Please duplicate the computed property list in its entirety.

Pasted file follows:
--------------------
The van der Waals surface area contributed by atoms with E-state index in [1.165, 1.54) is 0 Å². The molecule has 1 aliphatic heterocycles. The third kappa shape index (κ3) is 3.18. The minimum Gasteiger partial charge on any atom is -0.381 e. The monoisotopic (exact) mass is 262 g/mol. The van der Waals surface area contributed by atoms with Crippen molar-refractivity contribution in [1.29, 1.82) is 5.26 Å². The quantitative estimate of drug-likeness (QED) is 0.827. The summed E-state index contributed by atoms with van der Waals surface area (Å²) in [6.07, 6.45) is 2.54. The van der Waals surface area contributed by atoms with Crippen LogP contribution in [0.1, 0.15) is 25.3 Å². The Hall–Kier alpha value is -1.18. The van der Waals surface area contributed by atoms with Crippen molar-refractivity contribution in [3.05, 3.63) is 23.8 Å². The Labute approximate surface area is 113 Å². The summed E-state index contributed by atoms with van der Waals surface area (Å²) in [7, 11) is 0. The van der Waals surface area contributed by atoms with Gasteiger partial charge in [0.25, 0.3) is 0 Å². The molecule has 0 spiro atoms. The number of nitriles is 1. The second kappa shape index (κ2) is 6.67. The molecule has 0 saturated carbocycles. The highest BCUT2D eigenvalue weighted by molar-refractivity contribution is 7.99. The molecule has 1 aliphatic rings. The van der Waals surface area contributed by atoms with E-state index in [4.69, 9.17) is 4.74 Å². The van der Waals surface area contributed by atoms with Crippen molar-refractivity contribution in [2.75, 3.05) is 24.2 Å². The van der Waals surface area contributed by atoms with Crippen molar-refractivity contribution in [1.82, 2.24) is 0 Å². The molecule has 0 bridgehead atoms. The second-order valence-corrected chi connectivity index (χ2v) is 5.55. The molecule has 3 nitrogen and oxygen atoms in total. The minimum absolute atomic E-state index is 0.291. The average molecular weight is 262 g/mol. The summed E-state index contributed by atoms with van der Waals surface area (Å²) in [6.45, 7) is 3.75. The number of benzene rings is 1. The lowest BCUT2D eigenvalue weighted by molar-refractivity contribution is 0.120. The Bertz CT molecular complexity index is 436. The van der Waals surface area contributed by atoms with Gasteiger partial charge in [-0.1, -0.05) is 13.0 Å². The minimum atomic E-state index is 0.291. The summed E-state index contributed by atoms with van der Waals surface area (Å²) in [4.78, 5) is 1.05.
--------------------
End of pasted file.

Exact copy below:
The van der Waals surface area contributed by atoms with E-state index in [1.165, 1.54) is 0 Å². The molecule has 1 aliphatic heterocycles. The third kappa shape index (κ3) is 3.18. The minimum Gasteiger partial charge on any atom is -0.381 e. The monoisotopic (exact) mass is 262 g/mol. The van der Waals surface area contributed by atoms with Crippen molar-refractivity contribution in [1.29, 1.82) is 5.26 Å². The quantitative estimate of drug-likeness (QED) is 0.827. The summed E-state index contributed by atoms with van der Waals surface area (Å²) in [6.07, 6.45) is 2.54. The van der Waals surface area contributed by atoms with Crippen LogP contribution in [0.1, 0.15) is 25.3 Å². The Hall–Kier alpha value is -1.18. The van der Waals surface area contributed by atoms with Crippen molar-refractivity contribution in [3.05, 3.63) is 23.8 Å². The Labute approximate surface area is 113 Å². The summed E-state index contributed by atoms with van der Waals surface area (Å²) in [7, 11) is 0. The van der Waals surface area contributed by atoms with Gasteiger partial charge in [0.25, 0.3) is 0 Å². The molecule has 0 spiro atoms. The number of nitriles is 1. The second kappa shape index (κ2) is 6.67. The molecule has 0 saturated carbocycles. The highest BCUT2D eigenvalue weighted by molar-refractivity contribution is 7.99. The molecule has 1 aliphatic rings. The van der Waals surface area contributed by atoms with E-state index in [4.69, 9.17) is 4.74 Å². The van der Waals surface area contributed by atoms with Crippen molar-refractivity contribution in [2.75, 3.05) is 24.2 Å². The van der Waals surface area contributed by atoms with Crippen molar-refractivity contribution in [1.82, 2.24) is 0 Å². The molecule has 0 bridgehead atoms. The second-order valence-corrected chi connectivity index (χ2v) is 5.55. The molecule has 3 nitrogen and oxygen atoms in total. The minimum absolute atomic E-state index is 0.291. The average molecular weight is 262 g/mol. The summed E-state index contributed by atoms with van der Waals surface area (Å²) in [6.45, 7) is 3.75. The number of benzene rings is 1. The lowest BCUT2D eigenvalue weighted by molar-refractivity contribution is 0.120. The Bertz CT molecular complexity index is 436. The van der Waals surface area contributed by atoms with Gasteiger partial charge in [-0.1, -0.05) is 13.0 Å². The minimum atomic E-state index is 0.291. The summed E-state index contributed by atoms with van der Waals surface area (Å²) in [4.78, 5) is 1.05.